Page:Henry Adams' History of the United States Vol. 1.djvu/12

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VOLUME I

Chapter 1: Physical and Economical Conditions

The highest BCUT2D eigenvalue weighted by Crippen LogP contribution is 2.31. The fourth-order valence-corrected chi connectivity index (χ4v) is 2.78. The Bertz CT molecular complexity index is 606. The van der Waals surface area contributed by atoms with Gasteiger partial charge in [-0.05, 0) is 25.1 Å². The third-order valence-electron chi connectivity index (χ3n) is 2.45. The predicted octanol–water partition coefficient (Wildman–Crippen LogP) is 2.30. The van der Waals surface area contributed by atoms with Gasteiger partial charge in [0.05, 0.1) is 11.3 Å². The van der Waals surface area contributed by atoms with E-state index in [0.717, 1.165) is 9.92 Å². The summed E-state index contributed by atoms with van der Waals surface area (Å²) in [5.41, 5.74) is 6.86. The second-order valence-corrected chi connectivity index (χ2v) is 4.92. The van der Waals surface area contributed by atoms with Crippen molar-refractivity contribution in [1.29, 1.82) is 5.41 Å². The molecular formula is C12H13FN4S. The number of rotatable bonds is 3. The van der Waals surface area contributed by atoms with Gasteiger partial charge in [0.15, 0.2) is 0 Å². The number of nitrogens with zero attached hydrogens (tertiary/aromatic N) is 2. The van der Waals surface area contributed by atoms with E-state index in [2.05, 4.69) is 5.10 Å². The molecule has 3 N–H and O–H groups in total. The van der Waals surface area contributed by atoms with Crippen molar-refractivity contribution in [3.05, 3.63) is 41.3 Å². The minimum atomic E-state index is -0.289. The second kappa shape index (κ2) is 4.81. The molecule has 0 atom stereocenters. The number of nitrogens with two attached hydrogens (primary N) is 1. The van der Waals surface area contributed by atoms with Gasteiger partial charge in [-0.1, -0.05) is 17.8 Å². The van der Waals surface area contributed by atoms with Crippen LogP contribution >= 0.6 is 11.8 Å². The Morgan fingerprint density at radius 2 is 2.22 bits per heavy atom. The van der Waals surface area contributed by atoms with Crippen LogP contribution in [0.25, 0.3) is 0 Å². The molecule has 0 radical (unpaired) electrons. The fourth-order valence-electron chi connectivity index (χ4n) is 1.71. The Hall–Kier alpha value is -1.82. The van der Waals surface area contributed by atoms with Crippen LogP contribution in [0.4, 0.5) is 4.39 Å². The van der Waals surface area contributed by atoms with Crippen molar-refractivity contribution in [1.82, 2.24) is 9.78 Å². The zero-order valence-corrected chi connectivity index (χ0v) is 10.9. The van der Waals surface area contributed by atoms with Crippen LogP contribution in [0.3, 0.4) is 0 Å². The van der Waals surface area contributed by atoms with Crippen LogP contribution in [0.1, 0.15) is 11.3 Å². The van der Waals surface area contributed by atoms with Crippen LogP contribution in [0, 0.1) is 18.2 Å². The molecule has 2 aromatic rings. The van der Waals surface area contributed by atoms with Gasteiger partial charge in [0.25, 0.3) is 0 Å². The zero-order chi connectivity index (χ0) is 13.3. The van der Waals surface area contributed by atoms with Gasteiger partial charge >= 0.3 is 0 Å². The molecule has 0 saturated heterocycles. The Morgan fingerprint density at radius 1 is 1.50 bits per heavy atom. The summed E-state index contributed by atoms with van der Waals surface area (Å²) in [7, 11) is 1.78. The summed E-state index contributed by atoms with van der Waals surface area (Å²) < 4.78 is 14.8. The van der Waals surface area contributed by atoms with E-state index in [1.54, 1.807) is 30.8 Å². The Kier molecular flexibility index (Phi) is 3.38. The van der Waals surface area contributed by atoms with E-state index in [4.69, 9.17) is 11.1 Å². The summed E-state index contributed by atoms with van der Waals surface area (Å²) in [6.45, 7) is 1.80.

According to the census of 1800, the United States of America contained 5,308,483 persons. In the same year the British Islands contained upwards of fifteen millions; the French Republic, more than twenty-seven millions. Nearly one fifth of the American people were negro slaves; the true political population consisted of four and a half million free whites, or less than one million able-bodied males, on whose shoulders fell the burden of a continent. Even after two centuries of struggle the land was still untamed; forest covered every portion, except here and there a strip of cultivated soil; the minerals lay undisturbed in their rocky beds, and more than two thirds of the people clung to the seaboard within fifty miles of tide-water, where alone the wants of civilized life could be supplied. The centre of population rested within eighteen miles of Baltimore, north and east of Washington. Except in political arrangement, the interior was little more civilized than in 1750,